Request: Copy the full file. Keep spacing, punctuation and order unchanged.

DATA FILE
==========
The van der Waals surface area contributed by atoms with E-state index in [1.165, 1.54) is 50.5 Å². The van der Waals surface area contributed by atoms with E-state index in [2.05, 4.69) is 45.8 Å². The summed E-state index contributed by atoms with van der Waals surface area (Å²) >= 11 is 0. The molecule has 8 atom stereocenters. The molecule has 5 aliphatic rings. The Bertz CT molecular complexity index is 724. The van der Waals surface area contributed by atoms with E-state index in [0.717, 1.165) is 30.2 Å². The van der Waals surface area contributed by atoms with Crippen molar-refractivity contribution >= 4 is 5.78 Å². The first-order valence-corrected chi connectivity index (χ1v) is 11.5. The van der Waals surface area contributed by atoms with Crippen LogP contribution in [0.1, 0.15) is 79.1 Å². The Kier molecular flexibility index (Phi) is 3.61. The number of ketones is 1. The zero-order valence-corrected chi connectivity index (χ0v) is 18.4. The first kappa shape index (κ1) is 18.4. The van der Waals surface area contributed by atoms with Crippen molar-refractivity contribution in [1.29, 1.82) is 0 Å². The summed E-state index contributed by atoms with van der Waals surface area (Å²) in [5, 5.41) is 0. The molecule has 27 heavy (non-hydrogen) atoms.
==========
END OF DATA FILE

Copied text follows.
The van der Waals surface area contributed by atoms with E-state index in [1.165, 1.54) is 50.5 Å². The van der Waals surface area contributed by atoms with E-state index in [2.05, 4.69) is 45.8 Å². The summed E-state index contributed by atoms with van der Waals surface area (Å²) >= 11 is 0. The molecule has 8 atom stereocenters. The molecule has 5 aliphatic rings. The Bertz CT molecular complexity index is 724. The van der Waals surface area contributed by atoms with E-state index in [0.717, 1.165) is 30.2 Å². The van der Waals surface area contributed by atoms with Crippen molar-refractivity contribution >= 4 is 5.78 Å². The first-order valence-corrected chi connectivity index (χ1v) is 11.5. The van der Waals surface area contributed by atoms with Crippen LogP contribution in [0.1, 0.15) is 79.1 Å². The Kier molecular flexibility index (Phi) is 3.61. The number of ketones is 1. The zero-order valence-corrected chi connectivity index (χ0v) is 18.4. The first kappa shape index (κ1) is 18.4. The van der Waals surface area contributed by atoms with Crippen molar-refractivity contribution in [1.29, 1.82) is 0 Å². The summed E-state index contributed by atoms with van der Waals surface area (Å²) in [5, 5.41) is 0. The molecule has 27 heavy (non-hydrogen) atoms.